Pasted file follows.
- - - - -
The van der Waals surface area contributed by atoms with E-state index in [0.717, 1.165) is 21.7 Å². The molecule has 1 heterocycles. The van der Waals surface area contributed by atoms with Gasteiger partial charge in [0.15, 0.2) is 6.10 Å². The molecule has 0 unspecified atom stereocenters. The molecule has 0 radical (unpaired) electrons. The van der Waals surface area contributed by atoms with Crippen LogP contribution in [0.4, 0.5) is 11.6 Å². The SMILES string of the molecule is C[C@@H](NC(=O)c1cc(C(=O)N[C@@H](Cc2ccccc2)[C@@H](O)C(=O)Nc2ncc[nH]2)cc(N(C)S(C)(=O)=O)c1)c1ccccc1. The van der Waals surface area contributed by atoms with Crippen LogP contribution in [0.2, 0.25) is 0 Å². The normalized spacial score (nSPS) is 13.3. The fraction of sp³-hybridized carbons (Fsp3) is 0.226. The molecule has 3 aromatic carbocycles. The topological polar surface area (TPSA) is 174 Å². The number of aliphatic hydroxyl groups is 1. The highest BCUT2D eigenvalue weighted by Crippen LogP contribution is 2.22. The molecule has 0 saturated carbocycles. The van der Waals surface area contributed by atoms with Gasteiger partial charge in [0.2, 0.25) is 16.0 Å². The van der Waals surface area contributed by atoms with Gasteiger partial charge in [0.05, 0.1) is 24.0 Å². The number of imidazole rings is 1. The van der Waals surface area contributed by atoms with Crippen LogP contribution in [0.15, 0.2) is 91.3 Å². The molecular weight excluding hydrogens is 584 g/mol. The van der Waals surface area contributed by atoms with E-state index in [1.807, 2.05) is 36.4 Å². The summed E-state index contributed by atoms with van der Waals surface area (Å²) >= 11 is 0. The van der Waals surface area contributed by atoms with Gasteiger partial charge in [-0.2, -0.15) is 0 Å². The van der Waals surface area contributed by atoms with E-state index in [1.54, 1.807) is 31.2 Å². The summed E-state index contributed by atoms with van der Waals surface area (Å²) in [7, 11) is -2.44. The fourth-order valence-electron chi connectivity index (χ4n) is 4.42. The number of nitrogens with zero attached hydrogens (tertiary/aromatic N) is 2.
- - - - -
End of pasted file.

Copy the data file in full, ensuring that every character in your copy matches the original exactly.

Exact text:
The van der Waals surface area contributed by atoms with E-state index in [0.717, 1.165) is 21.7 Å². The molecule has 1 heterocycles. The van der Waals surface area contributed by atoms with Gasteiger partial charge in [0.15, 0.2) is 6.10 Å². The molecule has 0 unspecified atom stereocenters. The molecule has 0 radical (unpaired) electrons. The van der Waals surface area contributed by atoms with Crippen LogP contribution in [0.4, 0.5) is 11.6 Å². The SMILES string of the molecule is C[C@@H](NC(=O)c1cc(C(=O)N[C@@H](Cc2ccccc2)[C@@H](O)C(=O)Nc2ncc[nH]2)cc(N(C)S(C)(=O)=O)c1)c1ccccc1. The van der Waals surface area contributed by atoms with Crippen LogP contribution in [0.2, 0.25) is 0 Å². The normalized spacial score (nSPS) is 13.3. The fraction of sp³-hybridized carbons (Fsp3) is 0.226. The molecule has 3 aromatic carbocycles. The topological polar surface area (TPSA) is 174 Å². The number of aliphatic hydroxyl groups is 1. The highest BCUT2D eigenvalue weighted by Crippen LogP contribution is 2.22. The molecule has 0 saturated carbocycles. The van der Waals surface area contributed by atoms with Gasteiger partial charge in [0.2, 0.25) is 16.0 Å². The van der Waals surface area contributed by atoms with Gasteiger partial charge in [0.05, 0.1) is 24.0 Å². The number of imidazole rings is 1. The van der Waals surface area contributed by atoms with Crippen LogP contribution in [0.15, 0.2) is 91.3 Å². The molecular weight excluding hydrogens is 584 g/mol. The van der Waals surface area contributed by atoms with E-state index in [1.807, 2.05) is 36.4 Å². The summed E-state index contributed by atoms with van der Waals surface area (Å²) >= 11 is 0. The van der Waals surface area contributed by atoms with Gasteiger partial charge in [-0.2, -0.15) is 0 Å². The van der Waals surface area contributed by atoms with E-state index in [1.54, 1.807) is 31.2 Å². The summed E-state index contributed by atoms with van der Waals surface area (Å²) in [7, 11) is -2.44. The fourth-order valence-electron chi connectivity index (χ4n) is 4.42. The number of nitrogens with zero attached hydrogens (tertiary/aromatic N) is 2.